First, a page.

ICO Whitelist: Definition, Types, Features
In the world where the unlimited reign of uncontrollable ICOs is in obvious decline, most projects seeking to raise funds for their endeavors opt to use whitelisting, a model that enables them to personally meet their potential contributors and decide whether they really want to take their money. Why are they so selective? What this whitelisting thing is good for, legally and financially? Should your project also do it?
This week’s explainer piece may give you some insight.
What is whitelist?
The term whitelist usually refers to a list of pre-approved/approved entities allowed to take part in some endeavour.
In terms of ICO, whitelist is an index of participants in said ICO/presale that the issuer company deems trustworthy enough to let them purchase their tokens.
Participants typically have to undergo a registration process in order to take part in the crowdsale. In most cases, if a project opts to whitelist its potential contributors, it believes it’s popular enough to be selective. In some ways whitelisting is similar to a pre-order of a device or a movie that is yet to be released. The seller doesn’t have the device or the film at the moment, so when you pay them in advance they register you as a whitelisted person who can receive it as soon as it’s available. However, for the purposes of registration you provide the company with your contacts and personal information so that they would be able to identify you later. In an ICO, that’s more or less the same.
The projects using the whitelist model can estimate the exact amount of funds they will raise and get more data on the intentions and personal features of the potential investors. Also, they can make sure that people from from countries where ICO is prohibited, such as China and South Korea, do not participate in their campaign.
Is it the same as KYC?
It can be, but not necessarily. There are actually two kinds of whitelisting. One of them implies that the company uses KYC/AML rules, and the potential investors have to provide their personal data, undergo an approval process, and sometimes even write an essay explaining why they want to buy the tokens in question. Eventually, the company and the investors sign an agreement. This method has all the advantages in terms of its compliance with the law, however, said compliance isn’t much popular amongst some people who wish they were anonymous.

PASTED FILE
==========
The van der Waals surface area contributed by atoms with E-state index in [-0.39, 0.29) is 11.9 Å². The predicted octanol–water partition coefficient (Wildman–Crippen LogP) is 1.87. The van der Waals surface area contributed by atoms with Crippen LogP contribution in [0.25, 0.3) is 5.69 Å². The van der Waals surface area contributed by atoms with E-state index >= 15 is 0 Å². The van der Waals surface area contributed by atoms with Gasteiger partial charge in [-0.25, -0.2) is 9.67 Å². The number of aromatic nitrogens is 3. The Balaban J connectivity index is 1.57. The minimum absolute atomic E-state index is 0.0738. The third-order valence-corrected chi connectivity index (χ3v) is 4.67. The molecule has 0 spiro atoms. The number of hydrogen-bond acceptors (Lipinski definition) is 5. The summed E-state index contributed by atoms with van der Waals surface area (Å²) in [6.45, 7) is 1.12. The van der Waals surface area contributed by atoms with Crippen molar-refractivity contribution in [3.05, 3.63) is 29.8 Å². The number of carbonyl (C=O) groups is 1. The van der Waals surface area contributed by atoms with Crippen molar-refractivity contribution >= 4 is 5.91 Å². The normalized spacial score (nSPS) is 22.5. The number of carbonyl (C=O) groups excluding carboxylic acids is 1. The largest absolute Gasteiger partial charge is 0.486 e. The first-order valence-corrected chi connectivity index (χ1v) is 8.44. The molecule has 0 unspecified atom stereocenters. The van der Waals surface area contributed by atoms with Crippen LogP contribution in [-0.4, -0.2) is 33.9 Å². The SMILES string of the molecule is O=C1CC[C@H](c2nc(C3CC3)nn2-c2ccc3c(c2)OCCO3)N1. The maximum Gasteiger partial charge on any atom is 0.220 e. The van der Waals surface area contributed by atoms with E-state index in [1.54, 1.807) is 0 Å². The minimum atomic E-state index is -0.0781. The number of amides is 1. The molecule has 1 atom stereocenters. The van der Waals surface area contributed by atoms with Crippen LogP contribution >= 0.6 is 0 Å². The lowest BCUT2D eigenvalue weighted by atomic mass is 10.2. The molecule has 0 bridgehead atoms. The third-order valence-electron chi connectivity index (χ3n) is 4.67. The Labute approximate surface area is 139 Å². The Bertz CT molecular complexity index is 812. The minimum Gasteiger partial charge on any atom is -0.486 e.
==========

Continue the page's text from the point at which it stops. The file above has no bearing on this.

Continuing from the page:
Whitelisting without KYC/AML is just about the pre-approval of the future investors’ wallet addresses. No personal data is transferred in this case, and the possibility of essay writing is also very low. However, in this case the company risks unpleasant legal ramifications, so this method is losing its popularity quite fast. From the legal point of view, whitelisting without KYC doesn’t have any difference from a regular token sale.
How does it work?
Technically, whitelist has to be linked to the crowdsale’s smart contract, effectively acting as a permit to contribute one’s assets. Most projects set up a lower limit for the amount of a possible contribution. In case someone attempts to send ETH from a non-whitelisted address, all payments therefrom will be rejected, and funds will be returned to sender (minus transaction fee). The same thing will occur if the transaction amount would be lesser than allowed minimum. Addresses of pre-approved contributors are either automatically uploaded from the project’s website, or one has to input them manually. If there isn’t much to input, the second option may seem more reasonable as it is less prone to bugs and other machine errors.
Is whitelisting a good idea?
It certainly is a good idea if your project seeks to comply with the regulations in certain jurisdictions that demand the mandatory identification of customers to prevent money laundering or terrorism financing. Additionally, a whitelist can help the project see the amount of money it can actually raise in advance, and therefore plan their future expenditures. Finally, if a project is serious about its work, it is able to sign a legally binding contract with its investors, thus ensuring interests of both parties.
Okay, but is it really necessary these days?
In purely financial terms, there is no vital need to use it if you don’t want to limit the number of participants. The project may freely omit the procedure if it doesn’t plan to raise a big amount of money, never gets involved with citizens and residents of the countries that have banned ICOs, and works only with crypto. However, while it’s easier to run an old-fashioned ICO, it increases the risks of having some legal trouble in the future.
As regulations with respect to ICOs get increasingly tougher, whitelisting your potential contributors looks more reasonable. This would ensure greater compliance with lots of local laws, make your work with banks much easier, and will generally show that you are serious about the work you do.
Who has done it?
Notable examples of companies using whitelist include Tezos, BrickBlock, Kin ICO, Cindicator and Oracles (POA) Network. Thus, whitelisting helped Oracles Network raise $19M in 56 seconds on the presale, so the project had to cancel the main token sale, so it essentially brings the likeness of venture investment to the world of ICOs.
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